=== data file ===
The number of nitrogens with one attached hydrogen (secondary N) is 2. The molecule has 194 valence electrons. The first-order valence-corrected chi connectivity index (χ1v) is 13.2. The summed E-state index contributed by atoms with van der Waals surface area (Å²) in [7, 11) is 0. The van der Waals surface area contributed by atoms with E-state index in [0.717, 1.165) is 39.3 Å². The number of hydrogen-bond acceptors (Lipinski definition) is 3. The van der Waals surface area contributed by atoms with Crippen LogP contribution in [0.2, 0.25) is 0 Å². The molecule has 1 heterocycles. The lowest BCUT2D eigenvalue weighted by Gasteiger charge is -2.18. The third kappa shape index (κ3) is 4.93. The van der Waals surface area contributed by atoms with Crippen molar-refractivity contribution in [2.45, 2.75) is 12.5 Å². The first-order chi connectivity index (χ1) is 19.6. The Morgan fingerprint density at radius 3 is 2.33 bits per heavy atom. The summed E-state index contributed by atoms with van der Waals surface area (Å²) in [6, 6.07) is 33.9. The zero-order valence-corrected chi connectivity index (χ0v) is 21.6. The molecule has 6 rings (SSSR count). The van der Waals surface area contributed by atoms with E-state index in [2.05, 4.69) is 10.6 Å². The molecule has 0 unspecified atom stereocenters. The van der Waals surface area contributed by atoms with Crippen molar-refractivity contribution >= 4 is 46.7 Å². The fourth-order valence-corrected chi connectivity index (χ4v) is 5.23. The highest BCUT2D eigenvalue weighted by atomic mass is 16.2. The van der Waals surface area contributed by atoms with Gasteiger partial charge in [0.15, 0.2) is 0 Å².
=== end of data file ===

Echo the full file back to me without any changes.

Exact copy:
The number of nitrogens with one attached hydrogen (secondary N) is 2. The molecule has 194 valence electrons. The first-order valence-corrected chi connectivity index (χ1v) is 13.2. The summed E-state index contributed by atoms with van der Waals surface area (Å²) in [7, 11) is 0. The van der Waals surface area contributed by atoms with E-state index in [0.717, 1.165) is 39.3 Å². The number of hydrogen-bond acceptors (Lipinski definition) is 3. The van der Waals surface area contributed by atoms with Crippen LogP contribution in [0.2, 0.25) is 0 Å². The molecule has 1 heterocycles. The lowest BCUT2D eigenvalue weighted by Gasteiger charge is -2.18. The third kappa shape index (κ3) is 4.93. The van der Waals surface area contributed by atoms with Crippen molar-refractivity contribution in [2.45, 2.75) is 12.5 Å². The first-order chi connectivity index (χ1) is 19.6. The Morgan fingerprint density at radius 3 is 2.33 bits per heavy atom. The summed E-state index contributed by atoms with van der Waals surface area (Å²) in [6, 6.07) is 33.9. The zero-order valence-corrected chi connectivity index (χ0v) is 21.6. The molecule has 6 rings (SSSR count). The van der Waals surface area contributed by atoms with E-state index in [2.05, 4.69) is 10.6 Å². The molecule has 0 unspecified atom stereocenters. The van der Waals surface area contributed by atoms with Crippen molar-refractivity contribution >= 4 is 46.7 Å². The fourth-order valence-corrected chi connectivity index (χ4v) is 5.23. The highest BCUT2D eigenvalue weighted by atomic mass is 16.2. The van der Waals surface area contributed by atoms with Gasteiger partial charge in [0.15, 0.2) is 0 Å².